Vox: America’s car crash epidemic. “Even as Americans have been driving less in the past year or so, car crash deaths (including both occupants of vehicles and pedestrians) have surged. Cars killed 42,060 people in 2020, up from 39,107 in 2019, according to a preliminary estimate from the National Safety Council (NSC), a nonprofit that focuses on eliminating preventable deaths. (NSC’s numbers are typically higher than those reported by the National Highway Traffic Safety Administration (NHTSA) because the NSC includes car deaths in private spaces like driveways and parking lots, and it counts deaths that occur up to a year after a crash.)”
Associated Press: NHTSA: Traffic deaths rise again as drivers take risks. “The increase in traffic fatalities is a continuation of a trend that started in 2020. In June, the [National Highway Traffic Safety Administration] reported that traffic deaths rose 7% last year to 38,680, the most since 2007. That increase came even as the number of miles traveled by vehicle fell 13% from 2019 due to the coronavirus pandemic.”
Yahoo News: Google Maps updates Ben Nevis route after complaints about ‘potentially fatal’ path. “Google has updated a Ben Nevis route in its mapping service after complaints it had suggested a ‘potentially fatal’ path for walkers. The tech giant denied its map offered dangerous directions for people on foot but did admit driving routes could be misinterpreted at the mountain in Scotland.” According to the article I linked to a few days ago, locals attempting to contact Google about this were ignored. Glad to see that news articles about the problem got them to change things before someone died.
CNET: Snapchat removes ‘speed filter’ amid safety concerns over reckless driving. “The app, introduced in 2013, has been linked to several deadly or near-fatal car accidents, many of which involved teens. The company has faced lawsuits from families of people who have been injured or killed in car accidents in which drivers were allegedly using the app and driving too fast to brag to friends.”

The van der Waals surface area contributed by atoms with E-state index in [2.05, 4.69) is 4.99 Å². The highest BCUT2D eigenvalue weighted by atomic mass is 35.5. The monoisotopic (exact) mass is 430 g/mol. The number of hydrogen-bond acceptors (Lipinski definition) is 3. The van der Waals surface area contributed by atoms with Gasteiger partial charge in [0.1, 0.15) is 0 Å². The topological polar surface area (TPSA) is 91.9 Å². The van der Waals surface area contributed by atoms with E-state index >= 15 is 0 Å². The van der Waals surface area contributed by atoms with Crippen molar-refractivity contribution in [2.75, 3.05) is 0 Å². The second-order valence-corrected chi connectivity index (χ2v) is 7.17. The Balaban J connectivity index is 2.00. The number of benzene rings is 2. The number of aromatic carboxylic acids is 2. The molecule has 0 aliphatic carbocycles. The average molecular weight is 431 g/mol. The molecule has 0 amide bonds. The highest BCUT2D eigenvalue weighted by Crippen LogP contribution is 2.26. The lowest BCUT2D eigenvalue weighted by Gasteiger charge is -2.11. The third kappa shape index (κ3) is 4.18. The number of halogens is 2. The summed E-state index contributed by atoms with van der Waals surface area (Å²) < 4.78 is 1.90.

Route Fifty: The States Where Driving Was Up and Down the Most After Covid Hit. “Bumper.com, a company that provides vehicle history reports, examined 2020 Apple Maps data to learn which states and cities saw the greatest increases and decreases in driving, public transportation use and walking. To assess the pandemic’s effect on drivers in the U.S., Bumper looked at average weekly levels of driving in states for most of last year and compared those metrics to the first three months of 2020, before the virus upended daily life.”
WTVB: Exclusive: U.S. traffic deaths fell after coronavirus lockdown, but drivers got riskier. “The National Highway Traffic Safety Administration (NHTSA) found the fatality rate jumped to 1.42 deaths per 100 million vehicle miles traveled in the three months ending June 30, the highest since 2005. At the same time, overall traffic deaths fell by 3.3% to 8,870 while U.S. driving fell by about 26%, or 302 fewer over the same period in 2019, according to the report reviewed by Reuters.”
CNET: The American RV industry fell off a cliff, but now it’s bouncing back. “America is in a pretty rough place right now, both financially and from a public health standpoint, but that isn’t stopping people from going out and buying or renting RVs and undertaking their great American road trip. According to a report published Tuesday by Reuters, the RV industry is seeing a dramatic increase in sales after the initial plummet at the start of the COVID-19 crisis — aka the mythical V-shaped recovery. Why, though? It’s not as though new RVs are cheap.”
CNET Roadshow: Coronavirus lockdown can make return to driving overwhelming, study says. “It’s like riding a bicycle. You never forget how to drive a car once you put in the practice and gain experience. But, like anything in life, removing something from a daily routine can cause skills or familiarity to rust. Driving, according to a new study, isn’t immune.”
AT Today: New online car search tool to help elderly and disabled people find a suitable vehicle for their accessibility needs
AT Today: New online car search tool to help elderly and disabled people find a suitable vehicle for their accessibility needs. “The Research Institute for Disabled Consumers (RiDC) has launched a new online car search tool, with data on over 1,700 vehicles to help disabled and older people shortlist suitable vehicles using specific accessibility measurements.” This resource is UK-based but I saw car brands from all over the world when I played with it.
NBC12: Waze driving app launches new tool to help drivers during winter weather. “The driving app, Waze, has launched a new feature for drivers to report plowed and unplowed roads during winter weather. Drivers can now report unplowed roads in real-time and the app will inform drivers when they are approaching a road that was reported to be unplowed.”